6 ISSUES FOR £6 Subscribe to Lancashire Life today CLICK HERE

Goosnargh's Johnson & Swarbrick cook their goose

PUBLISHED: 20:12 12 January 2010 | UPDATED: 17:04 20 January 2016

Day old chicks

Day old chicks

Meet the famous Lancashire poultry farmers putting goose on the menu<br/><br/>this Christmas. Emma Mayoh reports<br/><br/>PHOTOGRAPHY BY KIRSTY THOMPSON

The geese at Swainson House FarmThe geese at Swainson House Farm

Thousands of people will be eagerly awaiting the delivery of a fresh goose, turkey or corn fed chicken from Reg Johnson this Christmas Day. But one place that won’t be getting any is the prestigious Ivy Restaurant in London.


One attempt at telling the Goosnargh farmer what he should do meant they were off the books quicker than you could crack an egg. When top chefs like Marco Pierre-White, Jean Christophe-Novelli, Mark Hix and Gordon Ramsey came knocking on his door, they respect Reg.


Not that he is a grumpy farmer. He knows his geese and knows he has a good thing. He and brother Bud have run Johnson & Swarbrick for the past three decades, carving out an unrivalled reputation for poultry.


Customers include top name chefs Nigel Haworth and Paul Heathcote, who Reg credits with giving the company its big break, as well as dozens of restaurants, pubs and cafes in Lancashire and further afield. It was Reg’s Goosnargh duck scratchings served with one of the dishes that got Haworth through to the finals of the Great British Menu.


Brothers Bud and RegBrothers Bud and Reg

‘Paul and Nigel were the first chefs to promote English and local produce on their menus,’ said Reg. ‘They were the catalysts for the focus on local food. Paul came to me and wanted corn fed chicken, so I did it for him. I worked with Nigel, too, to get the flavour he wanted by using special feed.
‘More and more chefs got to know about me through Paul and Nigel and started wanting my chicken. A lot of northern chefs moved to restaurants in London and took me with them too. We’ve been lucky but we’ve worked hard.’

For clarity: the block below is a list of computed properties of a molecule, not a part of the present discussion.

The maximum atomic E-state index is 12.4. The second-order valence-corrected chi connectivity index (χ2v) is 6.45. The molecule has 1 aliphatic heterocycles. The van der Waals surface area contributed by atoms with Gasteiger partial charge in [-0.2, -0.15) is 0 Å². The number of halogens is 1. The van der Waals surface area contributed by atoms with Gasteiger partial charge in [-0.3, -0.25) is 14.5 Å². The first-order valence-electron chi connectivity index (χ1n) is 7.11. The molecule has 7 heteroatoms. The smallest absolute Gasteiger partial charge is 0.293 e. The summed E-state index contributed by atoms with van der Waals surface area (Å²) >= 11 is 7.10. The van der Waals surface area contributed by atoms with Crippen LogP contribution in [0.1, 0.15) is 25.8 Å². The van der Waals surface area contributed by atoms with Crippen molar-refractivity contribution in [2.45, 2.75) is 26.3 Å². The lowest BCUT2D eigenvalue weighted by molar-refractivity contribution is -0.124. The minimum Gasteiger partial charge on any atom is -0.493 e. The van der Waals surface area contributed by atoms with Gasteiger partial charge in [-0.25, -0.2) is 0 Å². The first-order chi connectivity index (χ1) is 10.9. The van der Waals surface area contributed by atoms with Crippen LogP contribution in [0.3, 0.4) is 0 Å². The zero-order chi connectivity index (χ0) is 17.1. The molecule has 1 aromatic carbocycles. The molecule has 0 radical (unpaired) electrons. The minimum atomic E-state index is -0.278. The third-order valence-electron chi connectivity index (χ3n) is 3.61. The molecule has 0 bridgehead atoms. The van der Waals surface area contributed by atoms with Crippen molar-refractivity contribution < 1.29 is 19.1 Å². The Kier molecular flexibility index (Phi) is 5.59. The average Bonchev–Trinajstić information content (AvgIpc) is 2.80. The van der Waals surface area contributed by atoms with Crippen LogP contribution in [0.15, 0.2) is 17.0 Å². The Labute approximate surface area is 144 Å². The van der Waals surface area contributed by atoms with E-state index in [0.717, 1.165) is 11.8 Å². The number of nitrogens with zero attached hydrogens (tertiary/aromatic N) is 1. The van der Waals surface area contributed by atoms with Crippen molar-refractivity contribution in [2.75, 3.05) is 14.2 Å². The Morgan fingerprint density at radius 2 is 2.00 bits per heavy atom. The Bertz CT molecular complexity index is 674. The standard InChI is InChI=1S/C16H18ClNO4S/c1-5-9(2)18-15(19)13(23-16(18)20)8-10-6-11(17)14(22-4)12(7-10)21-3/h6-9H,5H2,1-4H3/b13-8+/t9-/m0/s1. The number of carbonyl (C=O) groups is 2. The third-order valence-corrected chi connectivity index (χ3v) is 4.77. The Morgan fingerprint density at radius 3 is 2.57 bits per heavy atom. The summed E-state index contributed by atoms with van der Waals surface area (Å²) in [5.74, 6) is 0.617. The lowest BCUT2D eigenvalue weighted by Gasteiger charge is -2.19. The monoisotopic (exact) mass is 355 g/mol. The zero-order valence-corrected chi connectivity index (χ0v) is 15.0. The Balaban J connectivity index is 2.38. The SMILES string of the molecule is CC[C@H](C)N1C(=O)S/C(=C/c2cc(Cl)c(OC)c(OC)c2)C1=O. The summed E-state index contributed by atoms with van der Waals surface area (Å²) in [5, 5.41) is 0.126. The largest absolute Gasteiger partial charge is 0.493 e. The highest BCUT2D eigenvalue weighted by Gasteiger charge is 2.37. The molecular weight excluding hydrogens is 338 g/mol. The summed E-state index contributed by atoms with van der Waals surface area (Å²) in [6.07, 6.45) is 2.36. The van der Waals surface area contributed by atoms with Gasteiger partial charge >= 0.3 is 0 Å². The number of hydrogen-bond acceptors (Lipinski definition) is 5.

This is the busiest time for the 58-year-old and his brother as well as Reg’s daughter Kara and Bud’s son Adam who have recently joined the business. From late November the orders have been flooding in to Swainson House Farm in Goosnargh. Turkeys are popular but more and more people are choosing goose.


‘People want something different. Our goose sales are increasing year after year. ‘It’s well worth it though. My geese are delicious. You don’t have to do anything special with them, just cook them properly with a bit of salt.’


Since May, Reg and his staff have been nurturing around 1,000 geese that arrived at the farm just one day old. Once fully grown with feathers they can go out into the fields. They are left to slow grow and mature to produce a better tasting roast.


‘People are now starting to realise that our slow grown, more mature meat has a better taste. All of our poultry is reared for food but we do right by them while they are here.’


Whoever invented the phrase happy as pigs in muck had obviously never seen Reg’s geese. Every day they waddle out onto the fields around the farm and happily dive into the nearest mud patch or puddle.
Farming has been in Reg’s family for decades. He grew up on a dairy farm on the Fylde before the family moved to Goosnargh. Reg started the business by supplying poultry at Cleveleys Market but then decided to go out and visit restaurants himself.


Today, there are few in the catering business who haven’t heard of Johnson and Swarbrick. But farming was never Reg’s first choice. ‘I was supposed to be going to go to university but then I got offered a car instead, it was a Mini Cooper. I didn’t get the results I wanted either so I decided to take on the farm,’ he said.


Reg recently attended an event held by Tom Parker-Bowles in London and Gordon Ramsey pulled up a chair while he was tucking into a meal at one of the chef’s restaurants. But Reg, who also has plans to open up a farm shop on site next year, takes it all in his stride.


You might think he’ll be tucking into a goose on Christmas Day, but he revealed: ‘I always have salmon. I normally don’t eat until after 1.30pm anyway because I’m so nervous. I worry that people might not be happy with their bird. It’s only in the afternoon I start to enjoy my food. I always have a nice bit of salmon!’

Related articles

Latest from the Lancashire Life